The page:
Tourists strike again.
When I first heard about this ban, the first thing that came to mind was why would you ban photography in one of the most beautiful and most photographed areas in all of Japan. After all the most iconic images of Japan are taken in Kyoto, home to UNESCO world heritage sites and elegant geisha walking the cobble stone streets in gorgeous kimonos, This quaint old town is a throwback to a bygone era, and it is such a magical experience wandering these streets and being lucky enough to come across a maiko or geisha is something truly special.
I’ve have been to Kyoto on several occasions, and have been lucky enough to encounter the illusive maiko & geisha. I have come across them when no-one else has been around, but I have also experienced when there are hordes of people lined up, surrounding taxis, chasing the woman, all for the pursuit of getting their travel insta-moment photos and it is not very pleasant experience. I can only imagine how this feels for the woman. So I can totally understand from that perspective why the locals and residents have had enough of the poor behaviour of tourists, smoking, trespassing and general bad behaviour and being disrespectful of local traditions and if you weigh all that up its easy to see why the ban is here.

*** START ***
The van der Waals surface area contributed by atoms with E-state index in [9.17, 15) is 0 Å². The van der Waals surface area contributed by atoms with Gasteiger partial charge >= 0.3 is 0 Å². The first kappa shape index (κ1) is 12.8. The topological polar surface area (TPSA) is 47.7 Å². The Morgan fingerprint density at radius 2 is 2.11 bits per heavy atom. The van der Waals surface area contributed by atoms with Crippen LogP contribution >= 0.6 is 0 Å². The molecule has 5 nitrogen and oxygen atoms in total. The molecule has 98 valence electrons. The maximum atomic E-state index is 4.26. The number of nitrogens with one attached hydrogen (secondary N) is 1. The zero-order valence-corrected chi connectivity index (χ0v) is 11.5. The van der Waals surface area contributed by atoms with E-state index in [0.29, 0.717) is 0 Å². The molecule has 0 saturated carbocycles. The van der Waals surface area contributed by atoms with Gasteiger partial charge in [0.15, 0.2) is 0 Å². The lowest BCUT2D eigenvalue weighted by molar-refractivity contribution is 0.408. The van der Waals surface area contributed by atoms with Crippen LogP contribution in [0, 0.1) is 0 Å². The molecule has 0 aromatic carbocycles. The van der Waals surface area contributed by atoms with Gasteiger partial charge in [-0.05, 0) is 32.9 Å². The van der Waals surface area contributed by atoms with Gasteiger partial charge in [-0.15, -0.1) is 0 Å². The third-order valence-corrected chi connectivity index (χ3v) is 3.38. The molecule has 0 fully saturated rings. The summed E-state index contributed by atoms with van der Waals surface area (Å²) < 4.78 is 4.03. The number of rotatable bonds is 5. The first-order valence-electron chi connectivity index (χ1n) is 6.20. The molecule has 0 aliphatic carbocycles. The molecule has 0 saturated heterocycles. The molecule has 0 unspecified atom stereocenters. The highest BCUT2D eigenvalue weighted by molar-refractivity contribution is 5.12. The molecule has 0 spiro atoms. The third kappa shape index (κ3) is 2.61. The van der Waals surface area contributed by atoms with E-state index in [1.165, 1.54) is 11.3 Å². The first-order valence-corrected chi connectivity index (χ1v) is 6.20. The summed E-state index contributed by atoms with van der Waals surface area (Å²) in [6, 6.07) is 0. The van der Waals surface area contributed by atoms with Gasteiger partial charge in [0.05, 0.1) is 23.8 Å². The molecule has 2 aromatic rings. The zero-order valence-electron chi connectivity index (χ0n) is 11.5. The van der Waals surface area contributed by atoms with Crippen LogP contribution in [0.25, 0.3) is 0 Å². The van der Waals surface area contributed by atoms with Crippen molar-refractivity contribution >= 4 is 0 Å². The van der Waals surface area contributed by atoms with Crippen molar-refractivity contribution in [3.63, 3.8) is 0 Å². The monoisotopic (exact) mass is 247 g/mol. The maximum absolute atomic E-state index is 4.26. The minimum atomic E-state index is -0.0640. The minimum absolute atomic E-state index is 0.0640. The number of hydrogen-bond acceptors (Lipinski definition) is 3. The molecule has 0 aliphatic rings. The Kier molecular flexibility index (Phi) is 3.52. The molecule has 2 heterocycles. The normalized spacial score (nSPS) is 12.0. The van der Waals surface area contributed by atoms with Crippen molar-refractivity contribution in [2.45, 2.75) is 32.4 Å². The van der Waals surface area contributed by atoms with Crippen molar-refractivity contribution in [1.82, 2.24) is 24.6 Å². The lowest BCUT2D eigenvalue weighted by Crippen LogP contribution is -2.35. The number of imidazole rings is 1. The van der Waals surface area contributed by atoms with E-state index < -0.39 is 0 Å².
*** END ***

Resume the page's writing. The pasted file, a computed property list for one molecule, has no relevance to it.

It is such a shame, I have found that if you’re respectful of space that you can get a beautiful travel portrait photo without going to the extremes of chasing geishas, shoving the camera in their face, and more often than not, the woman were happy to pose for photos, and in some cases happy for me to be in the photo with them. I love Japan, and in particular Gion in Kyoto, it is such a majestic location, theres nothing like it in the world, the experiences I have had there sits as one of my favourite places in the world. It saddens me that photos are no longer aloud, and its frustrating that a handful of dumb tourists ruin it for everyone, but I am grateful for the shots that I have managed to capture over the years which you can see below.
The question is will the ban be reversed in time for the 2020 olympics, will tourists respect the new laws, can the maiko and geisha finally go back to their business in peace… I really hope so. With the explosion of social media, and everyone trying to out do each others photo for more likes, maybe bans like this will enforce us to go back to a time where we experience holidays and get immersed in the experience and culture, soaking up the atmosphere without needing to post about it.